The strike by nearly 50,000 United Auto Workers against General Motors ended after nearly six weeks on October 25. But Jeffrey Pietrzyk’s troubles are far from over. On October 22, Pietrzyk, a retired top aide to ex-UAW Vice President Joe Ashton, pleaded guilty in Ann Arbor federal court to honest services fraud and money laundering charges in connection with his acceptance of about $123,000 in bribes and kickbacks from union vendors. He had been charged on September 20. His offenses were part of a dozen-year, $2 million scheme in the union’s GM Department led by now-convicted ex-UAW official Michael Grimes. The actions follow an investigation by the FBI, the IRS and the U.S. Labor Department’s Office of Labor-Management Standards and Office of Inspector General.
Union Corruption Update covered this scandal in August and September. The United Auto Workers’ General Motors Department, like its Chrysler Department, has been the focus of an extensive federal criminal probe. And like the UAW-Chrysler scandal, which has resulted in nine convictions, the UAW-GM scandal has begun to produce guilty pleas. This August, federal agents searched the homes of current union President Gary Jones and immediate past union President Dennis Williams, the UAW conference resort center at Black Lake, Mich., and other locations. The main focus of the raids was Michael Grimes, a retired UAW official who had been administrative assistant to current union Vice President Cindy Estrada. Grimes was charged on August 14 in Ann Arbor federal court with wire fraud and money laundering related to the nearly $2 million in bribes and kickbacks that he and two unnamed union officials had received from vendors during 2006-2018 in return for contracts totaling $15.8 million to produce UAW-logo items. A portion of those contract awards came from the UAW-General Motors training center, known as the Center for Human Resources. Grimes, who received about $1.5 million, or three-fourths, of the vendor payoffs, pleaded guilty on September 4.
The two unnamed Auto Workers officials in short order were named. They are retired UAW Vice President Joe Ashton and a top aide, Jeff Pietrzyk, also now retired. Last Tuesday, on October 22, Pietrzyk pleaded guilty to conspiracy to commit wire fraud and money laundering. Charging documents indicate that Pietrzyk, now 74, a resident of Grand Island (Buffalo area), N.Y., used his positions as an assistant to Ashton and a member of the executive board of the Center for Human Resources to extract payments from unnamed union vendors as a condition for the awarding of contracts to produce sundry items at GM manufacturing facilities.
These schemes were as brazen as they were lucrative. In one case, Pietrzyk and two other union officials in 2011 demanded that a vendor provide $300,000 in kickbacks related to a $6 million contract for the union to purchase 50,000 jackets bearing the logo “Team UAW-GM.” One UAW official collected the $300,000 and delivered it to Pietrzyk, who in turn delivered that sum to another union official. In another case, Pietrzyk and his co-conspirators during 2013-16 demanded $300,000 in kickbacks from a vendor in exchange for a $3.9 million contract for the Center for Human Resources to buy 58,000 watches for all UAW members employed by GM. Some of these kickbacks took the form of checks under the category “antique furniture” and either deposited in Pietrzyk’s personal bank account or cashed. To add insult to injury, the merchandise never reached its intended beneficiaries. After receiving the watches in 2014, the Center for Human Resources, rather than distribute them to union members, allegedly put stored them in a warehouse where they reportedly remain to this very day. In addition, Pietrzyk also conspired to launder the proceeds from the watches through various complex methods of concealment. All told, he enriched himself to the tune of $123,000.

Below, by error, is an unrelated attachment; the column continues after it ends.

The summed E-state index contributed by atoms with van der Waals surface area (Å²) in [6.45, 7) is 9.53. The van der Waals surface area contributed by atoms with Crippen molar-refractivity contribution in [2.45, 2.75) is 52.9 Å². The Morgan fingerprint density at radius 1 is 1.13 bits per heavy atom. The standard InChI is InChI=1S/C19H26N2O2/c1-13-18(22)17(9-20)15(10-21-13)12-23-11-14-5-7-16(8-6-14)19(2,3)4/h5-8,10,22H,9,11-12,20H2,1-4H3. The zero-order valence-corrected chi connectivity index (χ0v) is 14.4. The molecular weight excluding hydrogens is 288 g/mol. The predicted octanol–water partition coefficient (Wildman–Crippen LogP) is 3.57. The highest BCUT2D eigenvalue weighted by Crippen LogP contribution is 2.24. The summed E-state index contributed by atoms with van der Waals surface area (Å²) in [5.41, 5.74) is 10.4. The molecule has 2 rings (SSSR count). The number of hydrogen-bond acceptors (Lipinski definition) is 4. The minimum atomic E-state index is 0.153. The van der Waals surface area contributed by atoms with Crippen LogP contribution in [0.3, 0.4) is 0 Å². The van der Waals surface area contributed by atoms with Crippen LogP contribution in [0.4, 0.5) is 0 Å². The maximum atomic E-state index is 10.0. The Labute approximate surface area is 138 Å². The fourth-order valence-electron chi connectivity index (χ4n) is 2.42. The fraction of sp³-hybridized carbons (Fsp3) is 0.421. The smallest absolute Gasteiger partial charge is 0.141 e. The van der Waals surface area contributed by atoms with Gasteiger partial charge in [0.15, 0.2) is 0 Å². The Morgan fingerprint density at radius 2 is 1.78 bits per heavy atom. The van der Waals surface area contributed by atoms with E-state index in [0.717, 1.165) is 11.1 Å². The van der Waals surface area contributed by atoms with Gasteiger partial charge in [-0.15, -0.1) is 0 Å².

Currently free on a $10,000 unsecured bond, Jeff Pietrzyk is scheduled for sentencing on March 3. He has agreed to pay full restitution. Pietrzyk’s lawyer, Robert Singer, while not justifying the actions, believes that his client was pressured into participation. “I don’t want to characterize him essentially as a bagman,” Singer said, “but I think he was approached by someone who was in power over him and asked to do something, and he did it and that wasn’t the best choice, and it’s something he regrets.” The prospect for Joe Ashton, who had resigned his union seat on the General Motors board of directors back in December 2017, doesn’t look promising either. With Grimes and now Pietrzyk pleading guilty, it’s almost inevitable Ashton will follow suit.
Federal officials believe that Pietrzyk’s guilty plea is a reminder of the need to maintain the integrity of organized labor. “The hard-working members of the UAW deserve to be represented by union officials dedicated to providing honest representation free of corruption and greed, and today’s guilty plea is another step in the right direction,” said U.S. Attorney Matthew Schneider. FBI Special Agent-in-Charge Steven D’Antuono put it this way: “In his official role, Mr. Pietrzyk was charged with protecting the interests of his fellow union employees, but today he admitted to abdicating this responsibility to serve his own interests. We will continue to work with our law enforcement partners to investigate corruption and ensure the financial integrity of our country’s labor unions.”